|October 16, 2000|
The Wilder Side:
Working The Employee Economy
HR managers and marketing executives have a lot to learn from each other
But something else about the discussion had a familiar ring. I was hearing virtually the same phrases and advice that I hear from marketing and customer-service professionals in talking about the challenges of today's Customer Economy. Just substitute the word "customers" for "employees," and it becomes clear. Attract them, retain them, and keep them happy. (And if you can steal them from the competition, so much the better.)
So I wondered: How much correlation is there between enlightened, successful workforce management and good customer service? Are companies that are good at one necessarily successful at the other?
A traditionalist might say it's apples and oranges. How can you compare the people you pay with the customers that pay you? Employees are cost, customers are revenue. A healthy bottom line comes from getting as many as you can of the latter with as few as possible of the former. Human resources (reporting to finance) takes care of the workforce; marketing (reporting to sales) worries about the customers, and never the twain shall meet.
However, the New Economy is turning that time-honored model on its head. Customers are recognized as a big-time cost--just ask Amazon.com. Investors and analysts can argue late into the night about when Amazon.com should turn its first profit, but it's the online retailer's high cost of customer acquisition and retention that creates that debate. And that's true for any Web-based consumer business, whether a pure-play dot-com or a traditional brick-and-mortar Web channel.
Meanwhile, talented employees--and not just sales staffers--are increasingly being viewed as revenue producers. Although technology companies have been chanting "employees are our greatest asset" for years, the Internet Economy has turned that into undisputed truth for any company that does strategic work on the Web.
An Old Economy company offers one strong example of the correlation of workforce management and customer service. United Airlines' woeful summer of mind-boggling delays and cancellations occurred partly because its pilots, mired in a contract dispute, refused to work overtime. Bad employee relations translated into bad customer service.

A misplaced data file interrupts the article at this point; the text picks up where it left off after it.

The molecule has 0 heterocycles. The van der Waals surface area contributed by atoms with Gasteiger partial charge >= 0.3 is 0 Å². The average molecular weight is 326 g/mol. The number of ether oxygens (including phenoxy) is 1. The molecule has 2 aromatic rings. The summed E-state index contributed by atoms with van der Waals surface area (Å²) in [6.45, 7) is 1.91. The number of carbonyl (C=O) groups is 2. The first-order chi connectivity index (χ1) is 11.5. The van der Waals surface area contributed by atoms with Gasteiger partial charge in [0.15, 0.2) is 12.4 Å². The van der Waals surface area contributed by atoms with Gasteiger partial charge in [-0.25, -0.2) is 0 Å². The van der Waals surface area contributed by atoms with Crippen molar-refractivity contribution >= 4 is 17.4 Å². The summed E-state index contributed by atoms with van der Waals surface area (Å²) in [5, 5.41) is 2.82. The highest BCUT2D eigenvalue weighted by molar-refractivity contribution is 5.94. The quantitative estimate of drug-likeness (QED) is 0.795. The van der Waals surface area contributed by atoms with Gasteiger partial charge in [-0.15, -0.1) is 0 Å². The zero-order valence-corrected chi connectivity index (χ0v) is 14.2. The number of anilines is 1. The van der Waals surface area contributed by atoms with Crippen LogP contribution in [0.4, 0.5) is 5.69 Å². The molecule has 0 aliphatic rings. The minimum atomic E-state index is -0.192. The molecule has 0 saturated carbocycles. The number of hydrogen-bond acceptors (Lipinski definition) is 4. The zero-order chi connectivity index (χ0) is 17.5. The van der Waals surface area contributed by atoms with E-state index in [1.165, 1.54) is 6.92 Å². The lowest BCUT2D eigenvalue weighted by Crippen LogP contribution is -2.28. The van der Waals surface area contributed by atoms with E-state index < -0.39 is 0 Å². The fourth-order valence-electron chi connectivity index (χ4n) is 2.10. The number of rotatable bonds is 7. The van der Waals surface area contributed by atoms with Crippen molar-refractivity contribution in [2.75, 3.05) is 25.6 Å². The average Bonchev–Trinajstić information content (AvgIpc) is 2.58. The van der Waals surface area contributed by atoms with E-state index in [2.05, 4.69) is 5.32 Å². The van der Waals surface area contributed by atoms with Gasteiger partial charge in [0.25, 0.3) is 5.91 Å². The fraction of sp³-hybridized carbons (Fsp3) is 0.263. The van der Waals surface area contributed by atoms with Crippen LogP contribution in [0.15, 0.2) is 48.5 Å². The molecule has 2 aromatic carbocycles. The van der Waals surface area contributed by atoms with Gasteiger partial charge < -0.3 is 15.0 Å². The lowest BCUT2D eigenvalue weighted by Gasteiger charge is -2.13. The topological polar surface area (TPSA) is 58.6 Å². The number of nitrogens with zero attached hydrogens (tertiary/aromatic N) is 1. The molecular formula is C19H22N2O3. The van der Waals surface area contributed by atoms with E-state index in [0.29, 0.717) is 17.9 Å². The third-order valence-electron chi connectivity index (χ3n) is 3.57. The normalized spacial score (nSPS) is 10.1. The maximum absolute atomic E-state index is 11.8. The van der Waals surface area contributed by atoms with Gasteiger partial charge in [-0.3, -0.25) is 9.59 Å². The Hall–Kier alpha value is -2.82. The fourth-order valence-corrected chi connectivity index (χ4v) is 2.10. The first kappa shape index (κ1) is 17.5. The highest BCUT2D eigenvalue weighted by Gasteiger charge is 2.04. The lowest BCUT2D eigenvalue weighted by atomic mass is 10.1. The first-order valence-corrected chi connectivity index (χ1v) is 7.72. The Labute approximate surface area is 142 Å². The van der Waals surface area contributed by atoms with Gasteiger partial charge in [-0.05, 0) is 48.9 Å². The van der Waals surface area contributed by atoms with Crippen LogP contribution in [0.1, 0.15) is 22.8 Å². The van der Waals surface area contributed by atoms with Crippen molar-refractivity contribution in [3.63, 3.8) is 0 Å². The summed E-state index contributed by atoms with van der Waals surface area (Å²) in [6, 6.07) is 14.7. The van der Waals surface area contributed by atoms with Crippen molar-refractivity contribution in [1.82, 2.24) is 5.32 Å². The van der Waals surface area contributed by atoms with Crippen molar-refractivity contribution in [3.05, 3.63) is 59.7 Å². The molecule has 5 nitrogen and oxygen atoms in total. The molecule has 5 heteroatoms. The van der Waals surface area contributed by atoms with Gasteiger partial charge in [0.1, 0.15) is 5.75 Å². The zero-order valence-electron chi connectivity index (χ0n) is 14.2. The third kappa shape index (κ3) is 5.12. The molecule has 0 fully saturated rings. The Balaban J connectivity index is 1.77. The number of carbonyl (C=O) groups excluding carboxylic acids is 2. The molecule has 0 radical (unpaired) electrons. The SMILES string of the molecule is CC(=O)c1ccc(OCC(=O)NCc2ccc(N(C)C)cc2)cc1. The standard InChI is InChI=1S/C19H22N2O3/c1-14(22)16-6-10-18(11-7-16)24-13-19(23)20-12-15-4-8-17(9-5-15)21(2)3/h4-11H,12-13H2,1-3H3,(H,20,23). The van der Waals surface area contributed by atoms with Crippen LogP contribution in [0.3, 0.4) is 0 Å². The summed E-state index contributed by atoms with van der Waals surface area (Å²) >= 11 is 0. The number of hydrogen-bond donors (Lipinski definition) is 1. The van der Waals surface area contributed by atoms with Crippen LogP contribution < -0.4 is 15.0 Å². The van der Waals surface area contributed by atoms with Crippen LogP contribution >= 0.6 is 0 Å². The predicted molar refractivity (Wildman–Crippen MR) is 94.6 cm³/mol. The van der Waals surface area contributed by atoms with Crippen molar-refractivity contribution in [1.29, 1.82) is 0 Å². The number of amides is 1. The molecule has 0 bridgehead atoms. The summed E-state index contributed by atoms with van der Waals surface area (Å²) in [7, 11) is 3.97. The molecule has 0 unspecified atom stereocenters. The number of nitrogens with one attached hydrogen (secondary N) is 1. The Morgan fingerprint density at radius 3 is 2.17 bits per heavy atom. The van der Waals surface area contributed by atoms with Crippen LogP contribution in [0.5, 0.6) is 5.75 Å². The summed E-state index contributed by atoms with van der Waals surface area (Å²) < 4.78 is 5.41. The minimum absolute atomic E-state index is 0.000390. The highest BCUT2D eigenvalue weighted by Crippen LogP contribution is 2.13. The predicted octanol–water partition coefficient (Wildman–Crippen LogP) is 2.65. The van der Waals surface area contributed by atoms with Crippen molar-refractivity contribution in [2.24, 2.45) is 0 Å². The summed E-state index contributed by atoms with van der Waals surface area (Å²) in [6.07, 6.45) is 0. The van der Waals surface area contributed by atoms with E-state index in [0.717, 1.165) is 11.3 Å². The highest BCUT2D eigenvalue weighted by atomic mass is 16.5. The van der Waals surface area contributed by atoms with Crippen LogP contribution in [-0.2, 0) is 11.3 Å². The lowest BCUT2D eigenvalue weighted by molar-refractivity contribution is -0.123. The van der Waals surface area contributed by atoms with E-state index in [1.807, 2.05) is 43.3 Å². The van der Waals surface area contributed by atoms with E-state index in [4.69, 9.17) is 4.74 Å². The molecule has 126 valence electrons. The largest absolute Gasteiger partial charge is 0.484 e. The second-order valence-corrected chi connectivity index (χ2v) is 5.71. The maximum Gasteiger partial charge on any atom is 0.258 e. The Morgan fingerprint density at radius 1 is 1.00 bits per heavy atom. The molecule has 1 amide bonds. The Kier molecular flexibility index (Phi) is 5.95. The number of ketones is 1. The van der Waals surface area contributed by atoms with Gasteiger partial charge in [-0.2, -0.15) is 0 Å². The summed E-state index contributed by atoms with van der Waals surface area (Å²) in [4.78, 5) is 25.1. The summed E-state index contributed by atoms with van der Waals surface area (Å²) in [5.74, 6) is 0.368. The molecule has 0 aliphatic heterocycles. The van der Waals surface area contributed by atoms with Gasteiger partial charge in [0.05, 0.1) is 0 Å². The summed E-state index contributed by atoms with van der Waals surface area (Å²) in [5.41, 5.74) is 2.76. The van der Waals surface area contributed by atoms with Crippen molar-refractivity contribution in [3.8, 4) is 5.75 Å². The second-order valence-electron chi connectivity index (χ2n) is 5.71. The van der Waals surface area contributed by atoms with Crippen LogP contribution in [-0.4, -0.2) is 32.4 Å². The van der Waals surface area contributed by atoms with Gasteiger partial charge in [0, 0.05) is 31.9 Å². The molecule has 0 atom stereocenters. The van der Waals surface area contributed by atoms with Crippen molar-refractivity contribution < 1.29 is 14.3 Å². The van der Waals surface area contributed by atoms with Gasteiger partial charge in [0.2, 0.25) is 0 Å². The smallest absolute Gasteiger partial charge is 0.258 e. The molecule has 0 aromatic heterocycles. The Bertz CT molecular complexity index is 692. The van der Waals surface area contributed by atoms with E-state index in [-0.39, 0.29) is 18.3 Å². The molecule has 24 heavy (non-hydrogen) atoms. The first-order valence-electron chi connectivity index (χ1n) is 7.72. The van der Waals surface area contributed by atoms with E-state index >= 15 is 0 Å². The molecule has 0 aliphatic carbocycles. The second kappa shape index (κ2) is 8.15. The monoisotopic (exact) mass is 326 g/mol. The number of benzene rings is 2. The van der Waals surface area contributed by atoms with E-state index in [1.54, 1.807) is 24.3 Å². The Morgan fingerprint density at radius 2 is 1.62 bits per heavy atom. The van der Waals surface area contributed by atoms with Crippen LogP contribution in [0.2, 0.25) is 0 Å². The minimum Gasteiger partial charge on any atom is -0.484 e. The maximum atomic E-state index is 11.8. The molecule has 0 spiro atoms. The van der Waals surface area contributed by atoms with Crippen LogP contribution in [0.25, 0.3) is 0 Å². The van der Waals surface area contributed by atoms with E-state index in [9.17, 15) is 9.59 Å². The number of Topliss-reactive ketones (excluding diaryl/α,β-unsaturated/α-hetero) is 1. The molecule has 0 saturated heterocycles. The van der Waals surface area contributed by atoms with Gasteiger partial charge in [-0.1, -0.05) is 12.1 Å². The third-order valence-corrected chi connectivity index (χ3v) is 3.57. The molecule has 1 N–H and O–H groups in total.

That's just one direct example. More common is the indirect effect--employees who aren't happy in their jobs are a lot more likely to take it out on the customers. That's just human nature.
The point is this: Recruiters and HR managers and marketing and customer-service executives have a lot more to learn from each other than they probably realize. Applying for a job and buying groceries can be done in the same way--with a mouse click--and companies need to understand that job seekers and grocery buyers have a lot in common. They need to be appreciated, responded to promptly (especially if they run into a problem), and treated with respect. I know that sounds more like Stuart Smalley than Peter Drucker, but not enough companies have thought this way.
In one of those great back-to-the-future twists that always amuse me, IT managers may be the best-qualified to take the lead on this point. Back when IT--excuse me, data processing--meant the mainframe, the glass house, and the pocket protector, company employees (aka users) were commonly referred to as customers or, perhaps, internal customers. That type of thinking was later vilified, somewhat rightly so, for building the proverbial wall between business and IT that progressive executives spent years trying to knock down. But in theory, at least, the idea of thinking of employees as customers was ahead of its time.
You're competing in the Customer Economy, but it's also the Employee Economy. Customers and employees have much in common. They're more demanding than ever, because both know they're more in demand than ever. So, embrace it. Send your HR recruiters to Web marketing conferences and your marketing reps to employee retention seminars. Get them talking to each other. More than ever, they're on the same team.
Clinton Wilder, InformationWeek's editor at large covering E-business, can be reached at email@example.com
- I Can See Clearly Now - E2 Conference Boston
- Get practical strategies to build a solid plan for profitability and success - Mobile Commerce World - Mobile Commerce World
- Learn how to enage customers through mobility - Mobile Commerce World - Mobile Commerce World
- Learn how to best integrate mobile commerce with your current systems -- Mobile Commerce World - Mobile Commerce World
- How to Choose a SaaS Vendor - E2 Conference Boston
This Week's Issue
Free Print SubscriptionSubscribe
Current Government Issue
- The Government CIO 25: These influential and accomplished government IT leaders are finding ways to be cost efficient and still innovate.
- Rethink Video Surveillance: It's not just about networked cameras anymore. New technology provides analytics, automation, facial recognition, real-time alerts and situational-awareness capabilities.
- Read the Current Issue